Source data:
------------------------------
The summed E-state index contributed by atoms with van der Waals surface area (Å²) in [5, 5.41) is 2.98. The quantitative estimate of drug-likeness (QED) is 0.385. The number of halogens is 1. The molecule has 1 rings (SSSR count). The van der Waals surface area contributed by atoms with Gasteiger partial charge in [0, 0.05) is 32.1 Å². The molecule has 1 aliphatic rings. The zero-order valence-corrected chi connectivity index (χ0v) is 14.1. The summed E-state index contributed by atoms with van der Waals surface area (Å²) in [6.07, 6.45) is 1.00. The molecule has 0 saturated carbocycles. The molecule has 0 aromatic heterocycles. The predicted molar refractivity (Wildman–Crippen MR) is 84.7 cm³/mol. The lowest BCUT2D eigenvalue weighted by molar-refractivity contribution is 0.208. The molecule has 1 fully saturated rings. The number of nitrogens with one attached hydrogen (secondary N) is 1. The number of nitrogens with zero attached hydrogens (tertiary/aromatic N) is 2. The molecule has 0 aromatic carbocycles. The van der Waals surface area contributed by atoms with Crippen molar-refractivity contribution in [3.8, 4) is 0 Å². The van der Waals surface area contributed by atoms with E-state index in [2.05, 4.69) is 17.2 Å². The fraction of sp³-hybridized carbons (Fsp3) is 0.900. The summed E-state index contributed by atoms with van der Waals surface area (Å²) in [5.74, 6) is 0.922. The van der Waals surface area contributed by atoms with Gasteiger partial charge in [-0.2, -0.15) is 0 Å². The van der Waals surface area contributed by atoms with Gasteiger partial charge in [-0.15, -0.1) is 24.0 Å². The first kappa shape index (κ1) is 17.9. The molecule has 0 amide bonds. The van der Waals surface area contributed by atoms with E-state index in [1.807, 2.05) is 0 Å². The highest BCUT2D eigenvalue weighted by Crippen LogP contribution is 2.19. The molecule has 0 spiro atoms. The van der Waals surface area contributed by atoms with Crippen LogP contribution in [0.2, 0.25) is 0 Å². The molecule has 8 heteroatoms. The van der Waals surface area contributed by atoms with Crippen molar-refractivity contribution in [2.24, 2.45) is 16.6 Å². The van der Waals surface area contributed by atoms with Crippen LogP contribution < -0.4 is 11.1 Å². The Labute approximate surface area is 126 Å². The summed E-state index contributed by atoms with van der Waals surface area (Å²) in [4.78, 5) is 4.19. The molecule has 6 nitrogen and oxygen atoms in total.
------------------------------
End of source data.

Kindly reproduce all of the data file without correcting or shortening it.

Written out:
The summed E-state index contributed by atoms with van der Waals surface area (Å²) in [5, 5.41) is 2.98. The quantitative estimate of drug-likeness (QED) is 0.385. The number of halogens is 1. The molecule has 1 rings (SSSR count). The van der Waals surface area contributed by atoms with Gasteiger partial charge in [0, 0.05) is 32.1 Å². The molecule has 1 aliphatic rings. The zero-order valence-corrected chi connectivity index (χ0v) is 14.1. The summed E-state index contributed by atoms with van der Waals surface area (Å²) in [6.07, 6.45) is 1.00. The molecule has 0 saturated carbocycles. The molecule has 0 aromatic heterocycles. The predicted molar refractivity (Wildman–Crippen MR) is 84.7 cm³/mol. The lowest BCUT2D eigenvalue weighted by molar-refractivity contribution is 0.208. The molecule has 1 fully saturated rings. The number of nitrogens with one attached hydrogen (secondary N) is 1. The number of nitrogens with zero attached hydrogens (tertiary/aromatic N) is 2. The molecule has 0 aromatic carbocycles. The van der Waals surface area contributed by atoms with Crippen molar-refractivity contribution in [3.8, 4) is 0 Å². The van der Waals surface area contributed by atoms with E-state index in [2.05, 4.69) is 17.2 Å². The fraction of sp³-hybridized carbons (Fsp3) is 0.900. The summed E-state index contributed by atoms with van der Waals surface area (Å²) in [5.74, 6) is 0.922. The van der Waals surface area contributed by atoms with Gasteiger partial charge in [-0.2, -0.15) is 0 Å². The van der Waals surface area contributed by atoms with Gasteiger partial charge in [-0.15, -0.1) is 24.0 Å². The first kappa shape index (κ1) is 17.9. The molecule has 0 amide bonds. The van der Waals surface area contributed by atoms with E-state index in [1.807, 2.05) is 0 Å². The highest BCUT2D eigenvalue weighted by Crippen LogP contribution is 2.19. The molecule has 0 spiro atoms. The van der Waals surface area contributed by atoms with Crippen LogP contribution in [0.2, 0.25) is 0 Å². The molecule has 8 heteroatoms. The van der Waals surface area contributed by atoms with Crippen molar-refractivity contribution in [2.24, 2.45) is 16.6 Å². The van der Waals surface area contributed by atoms with Crippen LogP contribution < -0.4 is 11.1 Å². The Labute approximate surface area is 126 Å². The summed E-state index contributed by atoms with van der Waals surface area (Å²) in [4.78, 5) is 4.19. The molecule has 6 nitrogen and oxygen atoms in total.